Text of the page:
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I'm currently deep in development on a new downloadable software product . It's not p2p/warez-focused, but it hits a popular niche, and does something new and useful, so I am cautiously optimistic of broad consumer appeal and decent conversions.
I will probably use SoftwarePassport/Armadillo for protection and registration management. RegNow has the advantage of integrating with Armadillo so I could do stuff like in-application purchasing, but I have a feeling that Clickbank has a more aggressive affiliate network.
If anyone has any thoughts or experiences with these guys, I would love to hear them.
To handle the payment system, deposits(not to many) and antifraud, and also deliver the key to the purchaser, without me doing anything is exactly what I need from Regnow for my software.
Ebay for me was good place for local market and traffic, but the margin was to small so I stopped, also am still looking at it.
If you use a pad file, and have your site and software certified, affiliates hopefully will give you more exposure and sales.
Possibly in the future this may become reality, but at the moment I receive most of my referrals from search engines.
Regnow & affiliates take there commission, fees for wire transfer and whatever is left over pays for the domain names, armidillo and hosting. Not much left over,,, but satisfaction of making a product from a thought and to watch it grow into something that people want in nearly every country.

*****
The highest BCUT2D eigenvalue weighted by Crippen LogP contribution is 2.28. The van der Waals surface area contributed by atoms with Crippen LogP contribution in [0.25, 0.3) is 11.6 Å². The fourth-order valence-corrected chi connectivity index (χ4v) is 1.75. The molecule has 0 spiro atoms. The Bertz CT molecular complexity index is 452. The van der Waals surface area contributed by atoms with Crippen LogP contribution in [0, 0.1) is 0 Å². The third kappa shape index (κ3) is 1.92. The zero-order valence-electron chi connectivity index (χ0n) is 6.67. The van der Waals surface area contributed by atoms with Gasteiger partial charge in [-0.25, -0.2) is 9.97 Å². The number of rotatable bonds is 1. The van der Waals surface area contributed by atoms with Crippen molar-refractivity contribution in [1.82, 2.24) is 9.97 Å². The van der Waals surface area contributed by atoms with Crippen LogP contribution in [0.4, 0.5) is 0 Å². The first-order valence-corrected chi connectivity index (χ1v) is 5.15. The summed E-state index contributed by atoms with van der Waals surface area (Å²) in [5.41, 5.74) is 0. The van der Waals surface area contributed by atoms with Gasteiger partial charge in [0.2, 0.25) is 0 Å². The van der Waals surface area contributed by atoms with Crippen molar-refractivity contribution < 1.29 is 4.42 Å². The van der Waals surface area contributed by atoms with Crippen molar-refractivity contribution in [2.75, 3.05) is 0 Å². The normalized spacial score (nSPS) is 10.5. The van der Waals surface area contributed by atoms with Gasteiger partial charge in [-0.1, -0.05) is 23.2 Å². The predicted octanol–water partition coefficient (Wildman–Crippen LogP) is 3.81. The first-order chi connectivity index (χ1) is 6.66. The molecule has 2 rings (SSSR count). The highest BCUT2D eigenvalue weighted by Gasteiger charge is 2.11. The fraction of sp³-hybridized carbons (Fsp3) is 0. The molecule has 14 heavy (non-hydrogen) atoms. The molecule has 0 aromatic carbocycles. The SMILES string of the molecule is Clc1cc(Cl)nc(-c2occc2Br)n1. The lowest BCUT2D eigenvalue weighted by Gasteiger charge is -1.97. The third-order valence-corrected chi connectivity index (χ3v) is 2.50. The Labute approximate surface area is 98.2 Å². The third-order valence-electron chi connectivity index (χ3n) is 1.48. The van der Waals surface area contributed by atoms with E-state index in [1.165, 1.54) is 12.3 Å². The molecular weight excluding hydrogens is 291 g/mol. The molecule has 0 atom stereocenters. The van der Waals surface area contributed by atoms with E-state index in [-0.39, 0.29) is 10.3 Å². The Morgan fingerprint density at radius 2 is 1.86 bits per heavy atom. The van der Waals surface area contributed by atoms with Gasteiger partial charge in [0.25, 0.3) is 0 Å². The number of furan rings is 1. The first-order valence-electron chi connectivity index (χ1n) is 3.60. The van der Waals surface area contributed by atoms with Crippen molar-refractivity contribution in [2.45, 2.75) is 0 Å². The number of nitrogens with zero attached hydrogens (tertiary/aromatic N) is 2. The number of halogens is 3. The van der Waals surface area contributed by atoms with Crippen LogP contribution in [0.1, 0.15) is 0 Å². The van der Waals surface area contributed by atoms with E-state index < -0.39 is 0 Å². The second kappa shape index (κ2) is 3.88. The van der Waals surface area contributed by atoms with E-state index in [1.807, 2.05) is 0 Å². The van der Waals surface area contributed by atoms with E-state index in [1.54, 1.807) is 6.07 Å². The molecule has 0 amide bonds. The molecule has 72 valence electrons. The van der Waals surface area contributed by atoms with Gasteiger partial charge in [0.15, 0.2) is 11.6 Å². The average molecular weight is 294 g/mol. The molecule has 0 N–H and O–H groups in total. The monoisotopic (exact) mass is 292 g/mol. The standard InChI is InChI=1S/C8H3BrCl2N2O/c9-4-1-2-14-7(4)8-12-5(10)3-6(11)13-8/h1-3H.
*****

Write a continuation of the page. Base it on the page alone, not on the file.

In what category, broadly would your product fit into?
[edited by: DontHurtMe at 7:34 am (utc) on Oct. 25, 2006]
Software can be *very* profitable if you have the right product. You’re right that a good niche is crucial. I’ve been lucky with 3 of my 5 products – the potential market is large, there are only a couple of highly priced competitors, and the products save people a lot of time. My best advice is to release an early version of your product with minimum feature set ASAP, then if a good number of people start downloading and buying then its probably worth continuing development.
Once aspect most shareware developers seem to overlook is that the business market can be much more lucrative than the consumer market. Businesses are less likely to use software illegally, they often buy multiple copies and site licences, and conversion rates can be higher. They don’t care much about prices either – if you’re paying someone $2000 a day, a $100 piece of shareware is insignificant if it can save them a couple days work.
I’d guess that only about 10% of my sales are through my affiliates. I suspect this is mostly because affiliates are mainly identikit download sites that offer no added value for my potential customers (like reviews or product comparisons).
PAD files are always useful, but my best conversions come from the directory sites in my products’ niches and from the technical articles I write about by niche.